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Demise of the Democrats: How the party lost Texas -- and how it can win it back

Democrats in Texas have not won a statewide election since 1994, the longest streak in the nation.  How did Texas shift from Democrat to Republican - and how can Democrats change the tide?

For the party of Lyndon Johnson, Ann Richards and Barbara Jordan, it’s an almost unfathomable losing streak.

Candidate after candidate, race after race, Democrats have lost and lost again. It’s been 23 years since a Democrat has won a statewide election in Texas, a streak that spans 123 races.

The changing of the political tide happened far before the Democrats final victory.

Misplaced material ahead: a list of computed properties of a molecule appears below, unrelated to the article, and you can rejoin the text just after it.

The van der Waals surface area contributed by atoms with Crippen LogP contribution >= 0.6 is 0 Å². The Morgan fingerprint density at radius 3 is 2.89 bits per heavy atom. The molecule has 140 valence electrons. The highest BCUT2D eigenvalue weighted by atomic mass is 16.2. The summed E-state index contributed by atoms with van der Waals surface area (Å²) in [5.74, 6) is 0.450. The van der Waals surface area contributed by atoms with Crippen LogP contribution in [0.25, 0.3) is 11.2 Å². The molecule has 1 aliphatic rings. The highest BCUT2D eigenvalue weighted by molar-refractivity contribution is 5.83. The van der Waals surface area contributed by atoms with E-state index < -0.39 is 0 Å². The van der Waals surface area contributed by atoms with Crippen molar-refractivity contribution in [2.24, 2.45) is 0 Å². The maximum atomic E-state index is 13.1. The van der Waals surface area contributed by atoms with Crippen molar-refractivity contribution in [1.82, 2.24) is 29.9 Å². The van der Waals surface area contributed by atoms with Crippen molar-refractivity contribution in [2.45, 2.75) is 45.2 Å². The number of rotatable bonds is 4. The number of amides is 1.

“The shift to Republican domination actually began with Bill Clements -- actually began with John Tower back in the 70s,” explained Harvey Kronberg, the publisher of the Quorum Report, a Texas political website.

Tower and Clements were the first Republicans elected to those offices in Texas since Reconstruction.

After those victories, Ronald Reagan targeted Texas as a state he could potentially flip in the Presidential election.

“He campaigned very hard in East Texas, and told those people ‘they can be Reagan Democrats, be a Democrat, but vote for Ronald Reagan.’ And they did, and they stayed there.’ They stayed with the Republican Party and that Conservatism turned into Republican Conservatism, and they abandoned Democrats as time went on around the state,” explained political consultant James C. Moore.

Reagan handily carried Texas in 1980, winning more than 55 percent of the vote, upping that total to nearly 59 percent of the vote in the 1984 elections.